Computer model that can replicate the growth of cities has valuable implications for urban planning and sustainability
In 2009, the global number of city dwellers surpassed that of rural dwellers. Understanding how cities evolve is vital to a world that will continue to urbanize. Now, researchers at A*STAR have developed a computer model that can reconstruct cities—building them from the 'bottom up'—to investigate the fundamental mechanisms that underpin and govern city growth.
Modeling dynamic urban growth presents many challenges due to the complexity of city systems and the technical and data requirements of model building. Christopher Monterola and co-workers at the A*STAR Institute of High Performance Computing, together with scientists in the United Kingdom, have built a model based on a so-called cellular automation system, which uses a minimalist approach to simulate city growth and support planning for sustainable cities.
"The overarching vision of our team is to capture the form, structure and dynamics of different cities to better understand, manage, design and evaluate urban systems," explains Monterola. "Essentially, we are trying to generate the recipe for a sustainable, smart city."
The model works by taking a simple set of rules—for example, land value and physical constraints to building such as water bodies and parklands—and defining the probable land use of each cell, or unit of land, according to the information provided by its neighboring cells. The model then takes into account the different land-use sectors—industrial, business and residential—and determines their 'range of influence', to decide how far a certain type of land use will spread within a certain radius. For each simulation, the team set the model center at the original marketplace, or central business district, of a real city, and let the model 'grow' the city from there.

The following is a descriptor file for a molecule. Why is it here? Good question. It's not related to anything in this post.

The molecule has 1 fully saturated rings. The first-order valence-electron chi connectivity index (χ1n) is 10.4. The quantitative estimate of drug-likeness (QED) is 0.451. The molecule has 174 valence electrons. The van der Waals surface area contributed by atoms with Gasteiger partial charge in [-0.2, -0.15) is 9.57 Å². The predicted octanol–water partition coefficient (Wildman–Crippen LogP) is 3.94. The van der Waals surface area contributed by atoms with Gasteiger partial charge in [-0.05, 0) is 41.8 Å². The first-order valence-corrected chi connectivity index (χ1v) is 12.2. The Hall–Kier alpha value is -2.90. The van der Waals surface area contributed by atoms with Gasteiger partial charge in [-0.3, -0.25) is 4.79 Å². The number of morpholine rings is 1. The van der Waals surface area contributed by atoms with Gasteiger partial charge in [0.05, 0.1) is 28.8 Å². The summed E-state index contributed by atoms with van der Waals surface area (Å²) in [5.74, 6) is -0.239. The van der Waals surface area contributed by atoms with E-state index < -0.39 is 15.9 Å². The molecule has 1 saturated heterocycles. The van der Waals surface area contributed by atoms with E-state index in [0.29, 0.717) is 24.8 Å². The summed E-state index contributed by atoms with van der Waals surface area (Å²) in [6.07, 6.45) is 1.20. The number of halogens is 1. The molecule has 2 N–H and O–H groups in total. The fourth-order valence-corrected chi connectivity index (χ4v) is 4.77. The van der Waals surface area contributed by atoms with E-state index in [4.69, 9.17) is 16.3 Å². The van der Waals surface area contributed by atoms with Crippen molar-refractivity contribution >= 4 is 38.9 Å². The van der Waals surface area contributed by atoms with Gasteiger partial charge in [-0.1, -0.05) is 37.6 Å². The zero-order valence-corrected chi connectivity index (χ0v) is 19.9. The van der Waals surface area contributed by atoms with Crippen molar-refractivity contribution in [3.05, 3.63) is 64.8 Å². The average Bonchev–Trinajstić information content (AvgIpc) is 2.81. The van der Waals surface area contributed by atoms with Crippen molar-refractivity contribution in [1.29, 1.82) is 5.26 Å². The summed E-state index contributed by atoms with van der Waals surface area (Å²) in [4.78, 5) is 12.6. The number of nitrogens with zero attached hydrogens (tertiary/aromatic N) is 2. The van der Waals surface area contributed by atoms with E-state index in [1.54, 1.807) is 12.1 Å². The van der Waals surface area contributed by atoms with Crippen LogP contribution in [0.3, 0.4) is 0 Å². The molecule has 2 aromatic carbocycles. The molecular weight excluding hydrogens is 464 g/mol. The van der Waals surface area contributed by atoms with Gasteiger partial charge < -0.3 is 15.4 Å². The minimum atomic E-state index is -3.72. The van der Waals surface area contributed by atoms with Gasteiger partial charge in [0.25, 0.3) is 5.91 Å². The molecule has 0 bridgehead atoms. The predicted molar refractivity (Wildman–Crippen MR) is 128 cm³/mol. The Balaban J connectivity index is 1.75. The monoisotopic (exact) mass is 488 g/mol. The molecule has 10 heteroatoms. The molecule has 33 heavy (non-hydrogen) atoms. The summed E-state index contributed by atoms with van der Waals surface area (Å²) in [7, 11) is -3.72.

The team validated their results using high-resolution data from various cities, including Singapore, Toronto and Las Vegas. Their model replicated, fairly accurately, the land-use patterns of the actual cities (see image).
"Our results suggest that there are some generic rules that a growing city follows as it evolves," Monterola states. "We found that there was an effective and stable cluster size for business, residential and industrial areas in all the cities studied, and their size ratios are remarkably regular. Hence, sustainability concepts must be somehow anchored on accepting this innate evolution, and policies need to be planned around such constraints."
The team plans to further develop their urban growth model, for example by investigating the limitations on individual city transport systems and working on ways to make cities run more efficiently and sustainably.